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African Population Studies
Union for African Population Studies
ISSN: 0850-5780
Vol. 25, No. 2, 2011, pp. 215-225
Bioline Code: ep11024
Full paper language: English
Document type: Research Article
Document available free of charge

African Population Studies, Vol. 25, No. 2, 2011, pp. 215-225

 en Africa and the francophonie of tomorrow: an attempt to measure the population of the Francophonie from now to 2060
Marcoux, Richard & Konaté, Mamadou Kani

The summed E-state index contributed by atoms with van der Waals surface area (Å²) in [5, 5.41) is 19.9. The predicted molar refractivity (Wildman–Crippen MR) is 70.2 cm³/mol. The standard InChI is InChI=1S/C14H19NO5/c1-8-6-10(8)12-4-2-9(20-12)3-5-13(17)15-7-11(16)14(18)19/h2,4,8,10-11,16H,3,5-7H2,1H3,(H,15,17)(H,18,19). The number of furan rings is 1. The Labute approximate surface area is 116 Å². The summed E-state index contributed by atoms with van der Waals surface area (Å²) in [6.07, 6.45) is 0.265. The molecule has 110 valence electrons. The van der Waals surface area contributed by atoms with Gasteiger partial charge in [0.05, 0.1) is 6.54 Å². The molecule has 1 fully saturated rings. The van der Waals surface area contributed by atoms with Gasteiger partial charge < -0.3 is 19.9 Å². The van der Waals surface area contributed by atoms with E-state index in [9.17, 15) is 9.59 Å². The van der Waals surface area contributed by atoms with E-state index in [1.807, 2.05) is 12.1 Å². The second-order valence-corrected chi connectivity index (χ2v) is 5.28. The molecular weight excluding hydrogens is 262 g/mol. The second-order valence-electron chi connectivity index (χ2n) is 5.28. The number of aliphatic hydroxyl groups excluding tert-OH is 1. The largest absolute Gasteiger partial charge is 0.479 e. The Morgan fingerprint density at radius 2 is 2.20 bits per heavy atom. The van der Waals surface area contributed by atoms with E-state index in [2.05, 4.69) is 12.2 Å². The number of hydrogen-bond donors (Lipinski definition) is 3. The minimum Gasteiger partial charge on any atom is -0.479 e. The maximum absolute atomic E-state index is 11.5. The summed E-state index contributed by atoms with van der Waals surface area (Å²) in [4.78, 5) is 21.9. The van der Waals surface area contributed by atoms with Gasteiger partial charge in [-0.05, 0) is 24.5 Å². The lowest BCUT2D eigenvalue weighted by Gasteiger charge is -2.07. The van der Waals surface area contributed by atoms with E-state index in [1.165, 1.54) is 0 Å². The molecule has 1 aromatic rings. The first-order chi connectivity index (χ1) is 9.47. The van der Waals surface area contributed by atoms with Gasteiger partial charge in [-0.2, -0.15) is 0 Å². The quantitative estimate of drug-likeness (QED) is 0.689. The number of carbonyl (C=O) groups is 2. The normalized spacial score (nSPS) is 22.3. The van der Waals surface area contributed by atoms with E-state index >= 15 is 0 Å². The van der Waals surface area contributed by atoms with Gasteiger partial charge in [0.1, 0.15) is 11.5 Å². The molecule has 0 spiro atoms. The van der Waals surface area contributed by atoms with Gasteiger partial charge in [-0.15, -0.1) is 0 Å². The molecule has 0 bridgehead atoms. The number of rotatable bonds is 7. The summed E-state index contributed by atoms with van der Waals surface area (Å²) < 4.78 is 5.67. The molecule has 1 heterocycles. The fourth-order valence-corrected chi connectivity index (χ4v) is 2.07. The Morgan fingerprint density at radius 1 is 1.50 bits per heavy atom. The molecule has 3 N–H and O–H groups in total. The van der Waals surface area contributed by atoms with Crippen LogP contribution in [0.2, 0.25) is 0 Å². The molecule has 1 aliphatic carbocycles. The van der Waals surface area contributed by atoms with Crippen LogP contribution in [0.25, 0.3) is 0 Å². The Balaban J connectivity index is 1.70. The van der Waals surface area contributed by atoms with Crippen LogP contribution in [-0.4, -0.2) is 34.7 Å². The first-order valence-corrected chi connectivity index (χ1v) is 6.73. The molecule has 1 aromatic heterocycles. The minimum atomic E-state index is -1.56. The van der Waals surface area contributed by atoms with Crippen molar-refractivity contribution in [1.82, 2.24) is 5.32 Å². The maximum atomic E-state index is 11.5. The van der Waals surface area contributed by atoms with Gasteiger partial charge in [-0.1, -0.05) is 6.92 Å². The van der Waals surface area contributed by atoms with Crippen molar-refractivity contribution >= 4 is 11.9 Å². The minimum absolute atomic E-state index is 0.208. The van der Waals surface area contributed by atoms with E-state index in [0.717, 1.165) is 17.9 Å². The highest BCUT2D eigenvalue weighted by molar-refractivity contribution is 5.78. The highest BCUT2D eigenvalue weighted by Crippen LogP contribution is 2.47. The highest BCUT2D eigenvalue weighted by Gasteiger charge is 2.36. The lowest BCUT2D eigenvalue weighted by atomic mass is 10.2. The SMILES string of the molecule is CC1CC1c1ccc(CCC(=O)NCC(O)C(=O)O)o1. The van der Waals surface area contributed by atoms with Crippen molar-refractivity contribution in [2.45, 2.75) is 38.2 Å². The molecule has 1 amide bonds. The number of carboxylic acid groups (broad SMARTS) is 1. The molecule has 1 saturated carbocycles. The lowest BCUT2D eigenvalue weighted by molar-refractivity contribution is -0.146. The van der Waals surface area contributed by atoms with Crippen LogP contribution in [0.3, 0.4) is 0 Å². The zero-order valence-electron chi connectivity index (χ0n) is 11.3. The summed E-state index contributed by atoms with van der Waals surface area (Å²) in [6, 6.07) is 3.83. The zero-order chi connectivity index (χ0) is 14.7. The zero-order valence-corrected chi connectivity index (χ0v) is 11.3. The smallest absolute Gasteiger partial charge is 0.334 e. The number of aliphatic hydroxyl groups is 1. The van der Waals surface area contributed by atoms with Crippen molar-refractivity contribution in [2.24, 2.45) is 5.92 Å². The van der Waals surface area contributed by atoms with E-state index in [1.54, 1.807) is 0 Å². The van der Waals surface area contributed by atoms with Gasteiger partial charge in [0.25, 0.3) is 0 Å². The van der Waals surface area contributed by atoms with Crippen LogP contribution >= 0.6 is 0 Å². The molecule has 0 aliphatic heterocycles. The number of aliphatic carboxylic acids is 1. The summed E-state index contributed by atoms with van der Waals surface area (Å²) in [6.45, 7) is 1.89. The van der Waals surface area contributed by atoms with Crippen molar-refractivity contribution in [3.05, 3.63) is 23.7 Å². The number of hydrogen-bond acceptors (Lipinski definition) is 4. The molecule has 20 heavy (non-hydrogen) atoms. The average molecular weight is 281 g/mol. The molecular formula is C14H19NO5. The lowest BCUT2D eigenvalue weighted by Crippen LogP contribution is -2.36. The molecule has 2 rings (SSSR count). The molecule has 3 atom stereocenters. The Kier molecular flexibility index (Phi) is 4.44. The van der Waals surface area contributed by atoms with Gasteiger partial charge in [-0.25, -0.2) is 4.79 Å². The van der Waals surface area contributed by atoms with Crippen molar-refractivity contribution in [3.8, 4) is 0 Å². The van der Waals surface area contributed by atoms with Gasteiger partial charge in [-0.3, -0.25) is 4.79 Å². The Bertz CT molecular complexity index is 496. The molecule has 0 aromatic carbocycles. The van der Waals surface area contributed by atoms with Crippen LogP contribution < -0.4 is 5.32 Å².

Habib Bourgiba, Hamani Diori and Léopold Sédar Senghor are considered the fathers of the Organisation Internationale de la Francophonie (OIF), an international community created in the early 1960s that currently unites more than thirty countries where the French language is given a major role in public life, education, the arts, law, the media, etc. Some present the OIF as a neo-colonial organization, while others think of it as protecting the world’s cultural diversity in the face of globalization. Regardless, this assembly of countries around the world has played and should continue to play a significant role in international politics. However, the configurational changes this Francophone community has experienced since its inception in the 1960s are nothing compared with those we predict for the next 50 years. In fact, the most recent demographic trends outlined in the United Nations’ latest population projections are leading to a major reconfiguration of the demographic weight of the countries of the world, particularly in Africa. In this context, we were interested to try a forward-looking exercise based on these most recent projections from the UN that could allow us to define the Francophonie of tomorrow by exploring the evolution of Africa’s demographic weight. In the coming decades, what will be the size and the geographic distribution of the Francophone population? How has Africa’s demographic weight in the espace francophone evolved? And how will it evolve in the future? In this article, we try to better define the demographic outline of tomorrow’s Francophonie by drawing on different definitions of the espace francophone, while highlighting some of the political and social issues of this forward-looking exercise for the Francophone community in general, and for Africa in particular.

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